A con? Yes - but a manageable one and one that becomes less of a problem with time and experience.

3. Difficult to balance mixes

Mixing isn't a natural skill for most, and the more microphones you have on stage, the harder it becomes to mix a tight and controlled sound. (It's the same for front of house, and why the likes of digital amp modelling on stage has become so popular). And this why we work with our bands to try and reduce the number of mics on stage where we can - and it's usually around the guitarist's - and move vocalists to where the instruments behind them aren't interfering too much. (Alternative mic choices can help, but the expense and subsequent affordability doesn't always make that practical.)

We've found in the past that the more microphones on stage makes IEM mixes harder to manage - the sheer number of open mics means more opportunities for bleed from other instruments. And where guitarists with real amps on stage are unable to control themselves when it comes to turning up their instruments during the shows without consulting the FOH engineer, this has a knock on butterfly effect across the signal chain.

However, as with each of these cons, there are ways to mitigate this. And it's simply with smart choices when it comes to the band, and smart choices in mixing in your ears.

If a musician struggles, the FOH engineer can always help, although you should be aware that it'll take more time. We can also, of course, supply a monitoring engineer to manage the holdback feeds for the band, obviously at the cost of the personnel for the day. However, this would become easier over time as the band/PA relationship crystallises and the monitoring feeds become consistent and predicable.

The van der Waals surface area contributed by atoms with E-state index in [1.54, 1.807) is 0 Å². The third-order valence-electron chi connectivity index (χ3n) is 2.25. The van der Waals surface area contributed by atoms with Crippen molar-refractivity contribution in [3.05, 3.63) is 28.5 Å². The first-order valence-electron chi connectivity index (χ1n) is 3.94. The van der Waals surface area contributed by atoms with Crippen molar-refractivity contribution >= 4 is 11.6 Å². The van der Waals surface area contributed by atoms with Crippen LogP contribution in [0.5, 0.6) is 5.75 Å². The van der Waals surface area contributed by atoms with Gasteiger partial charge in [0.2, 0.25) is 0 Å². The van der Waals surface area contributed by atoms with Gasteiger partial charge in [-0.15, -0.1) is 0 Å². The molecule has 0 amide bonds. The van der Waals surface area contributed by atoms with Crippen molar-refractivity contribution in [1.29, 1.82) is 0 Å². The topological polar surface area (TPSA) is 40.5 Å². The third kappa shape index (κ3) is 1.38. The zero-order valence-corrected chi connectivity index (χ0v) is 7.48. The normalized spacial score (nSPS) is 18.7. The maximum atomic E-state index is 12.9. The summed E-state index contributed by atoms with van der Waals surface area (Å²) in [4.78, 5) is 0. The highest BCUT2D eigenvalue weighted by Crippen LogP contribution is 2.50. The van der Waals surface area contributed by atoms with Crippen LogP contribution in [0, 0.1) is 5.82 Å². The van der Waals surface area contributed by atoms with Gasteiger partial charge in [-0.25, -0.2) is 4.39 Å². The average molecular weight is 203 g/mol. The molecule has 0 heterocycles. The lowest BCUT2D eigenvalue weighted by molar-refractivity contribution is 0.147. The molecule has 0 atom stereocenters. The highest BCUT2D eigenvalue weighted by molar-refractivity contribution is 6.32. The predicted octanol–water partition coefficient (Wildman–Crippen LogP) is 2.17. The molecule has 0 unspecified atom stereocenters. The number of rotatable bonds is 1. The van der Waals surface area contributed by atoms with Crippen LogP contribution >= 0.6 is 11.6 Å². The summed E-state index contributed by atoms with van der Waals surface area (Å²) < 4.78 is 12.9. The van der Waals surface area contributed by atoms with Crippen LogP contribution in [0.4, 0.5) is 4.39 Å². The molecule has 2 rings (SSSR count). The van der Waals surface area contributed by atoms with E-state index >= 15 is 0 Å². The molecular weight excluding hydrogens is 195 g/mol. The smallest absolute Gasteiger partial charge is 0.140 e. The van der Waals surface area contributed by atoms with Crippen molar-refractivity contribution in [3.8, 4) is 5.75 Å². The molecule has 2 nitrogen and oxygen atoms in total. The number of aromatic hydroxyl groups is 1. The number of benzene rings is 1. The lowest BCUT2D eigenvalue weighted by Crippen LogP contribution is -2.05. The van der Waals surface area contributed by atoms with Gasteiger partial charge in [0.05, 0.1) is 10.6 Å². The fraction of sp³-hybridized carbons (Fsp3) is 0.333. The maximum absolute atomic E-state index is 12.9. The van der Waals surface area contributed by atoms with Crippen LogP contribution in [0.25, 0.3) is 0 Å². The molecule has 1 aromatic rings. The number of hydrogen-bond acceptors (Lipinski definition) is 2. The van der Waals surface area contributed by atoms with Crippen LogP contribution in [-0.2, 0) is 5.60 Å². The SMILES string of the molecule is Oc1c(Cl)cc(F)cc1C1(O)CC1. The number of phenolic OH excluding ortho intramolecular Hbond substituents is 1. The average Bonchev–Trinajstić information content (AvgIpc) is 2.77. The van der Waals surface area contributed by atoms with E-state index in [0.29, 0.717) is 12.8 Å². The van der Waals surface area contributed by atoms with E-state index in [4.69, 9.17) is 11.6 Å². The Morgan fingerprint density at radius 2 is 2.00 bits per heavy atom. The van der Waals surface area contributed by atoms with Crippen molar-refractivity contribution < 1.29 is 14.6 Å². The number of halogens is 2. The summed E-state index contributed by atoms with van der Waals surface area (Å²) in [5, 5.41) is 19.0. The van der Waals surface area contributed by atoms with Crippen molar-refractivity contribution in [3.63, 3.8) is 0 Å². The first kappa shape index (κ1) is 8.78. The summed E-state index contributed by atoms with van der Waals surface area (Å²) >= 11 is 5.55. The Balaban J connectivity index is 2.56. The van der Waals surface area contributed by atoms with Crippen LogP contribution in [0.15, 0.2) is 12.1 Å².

While there are some hurdles to get over with using IEMs, they are manageable and largely negate themselves over time with commitment.

The convenience of using IEMs in your shows is measured, really, in time saved; performance increase; and sound quality increase. And also, possibly, money saved - If you're paying venues by the hour for hire rates, it could save you an hour each side of the gig (and for some venues that's hundreds of ££££'s!).

They can take some getting used to - it was a good few months of gigs before I found my rhythm and a workflow that worked for me. But I'd never want to do a professional gig without them now. I haven't had ringing in my ears after shows for years, my performance is generally better, the wonderful sound in my ears has me enjoying my work more, and my stamina increases compared to fighting with wedges.